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Archive for the ‘Claire Trevor’ Category

Born To Kill

30 Apr

Born To Kill –– directed by Robert Wise. Noir. An ambitious sociopath charms his way into high society where he comes up against the fatal lady. 92 minutes Black and White 1946.

★★★★★

Hollywood Crisp is a style of acting which most of the actors of the Golden Age of Hollywood employed. In this style, emotional action is internalized and stilled, as is bodily tension; cues are picked up; lines are generally delivered without breaks or hesitation; actors with unusual voices prevail; subtext is rare.

Hollywood Crisp actors often monotonize lines; Bette Davis, Cary Grant, Joel McCrae, Barbara Stanwyck do this. The range of Hollywood Crisp actors is usually narrow, but effective within that range.

The Golden Age (1930-1950) of Hollywood Crisp was called the age of the Personality Actor, but when Marlon Brando appeared in A Streetcar Named Desire, a new era in human consciousness is born along with a new era in histrionics and craft. Method acting, however, in its insistence on lower class dramas, encouraged actors of a limited range and vocal type. Kim Stanley and Karl Malden are personality Method actors; what they are doing is identical from role to role. As a rule, the Method Actor also comes into the craft of acting and practices it lifelong with no vocal training, whereas Hollywood Crisp actors have well trained listenable voices, some of them, such as Joan Crawford’s, actually studio-confected.

The craft of Method acting is also identical to Hollywood Crisp in that in any scene the actor enters, he must know where he is coming from and what he wants.

In all periods and styles of movie acting, certain actors appear who belong to no category at all. Some because they are forces of nature, such as Anna Magnani and Katina Paxinou. Others because their talent lies in the ability to allow personalities not their own to inhabit them: Daniel Day-Lewis is one such; Meryl Streep another. As Personality actors in leading roles, they have no power. Lacking an arresting particularity, they are uninteresting as leading lady and leading man. Daniel Day-Lewis has no sense of humor; how could he be Cary Grant? Meryl Streep has no inner resistance; how could she be Jean Arthur?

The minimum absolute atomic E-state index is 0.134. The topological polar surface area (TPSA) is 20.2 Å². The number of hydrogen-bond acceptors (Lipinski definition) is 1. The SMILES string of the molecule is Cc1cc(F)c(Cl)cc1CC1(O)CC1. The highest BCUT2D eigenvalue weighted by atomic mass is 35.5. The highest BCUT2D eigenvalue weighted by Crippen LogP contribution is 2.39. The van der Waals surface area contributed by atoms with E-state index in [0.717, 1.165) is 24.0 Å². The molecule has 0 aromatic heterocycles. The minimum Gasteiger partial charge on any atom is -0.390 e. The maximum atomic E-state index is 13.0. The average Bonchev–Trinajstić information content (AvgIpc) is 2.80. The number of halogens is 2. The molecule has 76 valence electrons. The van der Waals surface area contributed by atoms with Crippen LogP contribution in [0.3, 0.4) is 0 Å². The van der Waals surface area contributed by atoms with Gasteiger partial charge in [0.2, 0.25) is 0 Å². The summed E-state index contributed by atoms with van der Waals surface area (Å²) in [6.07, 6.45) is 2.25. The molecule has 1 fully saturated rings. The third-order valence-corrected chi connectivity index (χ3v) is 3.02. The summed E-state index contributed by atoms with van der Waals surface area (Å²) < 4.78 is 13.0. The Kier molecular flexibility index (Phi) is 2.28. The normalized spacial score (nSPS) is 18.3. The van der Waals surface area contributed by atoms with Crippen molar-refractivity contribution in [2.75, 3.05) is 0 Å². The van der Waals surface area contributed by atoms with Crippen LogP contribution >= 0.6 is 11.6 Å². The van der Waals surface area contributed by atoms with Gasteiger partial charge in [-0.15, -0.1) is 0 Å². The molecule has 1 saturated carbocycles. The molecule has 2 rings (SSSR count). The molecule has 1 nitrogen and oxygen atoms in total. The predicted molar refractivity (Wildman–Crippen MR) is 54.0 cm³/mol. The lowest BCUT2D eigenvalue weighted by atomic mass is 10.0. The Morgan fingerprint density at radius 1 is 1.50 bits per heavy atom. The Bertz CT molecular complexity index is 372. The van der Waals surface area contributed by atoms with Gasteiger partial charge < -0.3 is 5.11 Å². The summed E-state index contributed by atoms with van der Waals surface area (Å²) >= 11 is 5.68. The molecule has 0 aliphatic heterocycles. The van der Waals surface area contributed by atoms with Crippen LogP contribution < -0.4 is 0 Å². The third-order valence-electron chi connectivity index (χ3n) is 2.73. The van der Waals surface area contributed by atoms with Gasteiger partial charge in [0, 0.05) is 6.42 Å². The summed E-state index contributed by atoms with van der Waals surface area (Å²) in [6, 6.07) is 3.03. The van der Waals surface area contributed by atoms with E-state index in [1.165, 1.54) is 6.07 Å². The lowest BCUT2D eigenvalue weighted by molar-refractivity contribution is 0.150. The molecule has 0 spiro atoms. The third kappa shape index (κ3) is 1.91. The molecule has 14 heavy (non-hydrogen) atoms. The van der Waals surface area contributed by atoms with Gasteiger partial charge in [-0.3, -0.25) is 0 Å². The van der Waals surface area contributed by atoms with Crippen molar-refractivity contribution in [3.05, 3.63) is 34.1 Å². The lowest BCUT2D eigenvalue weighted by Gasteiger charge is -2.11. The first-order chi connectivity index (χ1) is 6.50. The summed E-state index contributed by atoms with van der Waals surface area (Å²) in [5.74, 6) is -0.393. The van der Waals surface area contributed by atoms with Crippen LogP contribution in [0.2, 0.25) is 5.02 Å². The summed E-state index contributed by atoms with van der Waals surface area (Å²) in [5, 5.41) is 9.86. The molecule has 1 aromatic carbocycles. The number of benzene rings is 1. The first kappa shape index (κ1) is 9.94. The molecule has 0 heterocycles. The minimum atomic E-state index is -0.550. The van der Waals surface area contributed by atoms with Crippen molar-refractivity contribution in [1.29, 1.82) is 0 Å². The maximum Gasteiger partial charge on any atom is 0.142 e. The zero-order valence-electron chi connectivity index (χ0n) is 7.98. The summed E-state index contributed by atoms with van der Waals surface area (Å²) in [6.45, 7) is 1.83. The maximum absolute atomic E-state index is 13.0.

The Hollywood Crisp actor had the ability to play characters of all classes. The Method actor, no: only working class. So Katharine Hepburn could play Alice Adams and also Tracy Lord. Kim Stanley could not play anything above the waitress-class. Both Julie Harris and Geraldine Page could play a range, but neither had voices trained for the classics. And, after all, think of it: would you really want to see Steve McQueen as Macbeth?

In any case, these categories are not hard and fast, and there are actors who are just actors who are just actors. Some come from the stage, like George C. Scott and carry the big animal voice and temperament of the stage actor onto the screen. Others wander into film from TV, like Clint Eastwood, and bring to film the necessities of the miniaturist which TV work generally fosters: whispers, minute facial registration, and single simple intent. And then there are the English actors, and so on and so forth.

But it’s fun to consider these categories for what they reveal about the craft these actors pursue, the craft that movies demanded of them. And certainly, more than any other category perhaps, the Hollywood Crisp actor was deliberately at the service of the story: here to tell a story, be part of a story, and there are many anecdotes of the generosity of these actors helping novice actors do just that. Watch Katharine Hepburn in the exposition scene with Judy Holiday in Adam’s Rib, just listening in order to focus attention on a newcomer and her story. In movies, the audience’s drama consists of the tension of the division of loyalty between how this story will turn out and what the actor is. Actor and story — that’s the task and danger for the innards of the audience. For the Hollywood Crisp actor, essence and response to essence is everything; for the Method actor what the actor is is not everything; what the actor is driven to do is.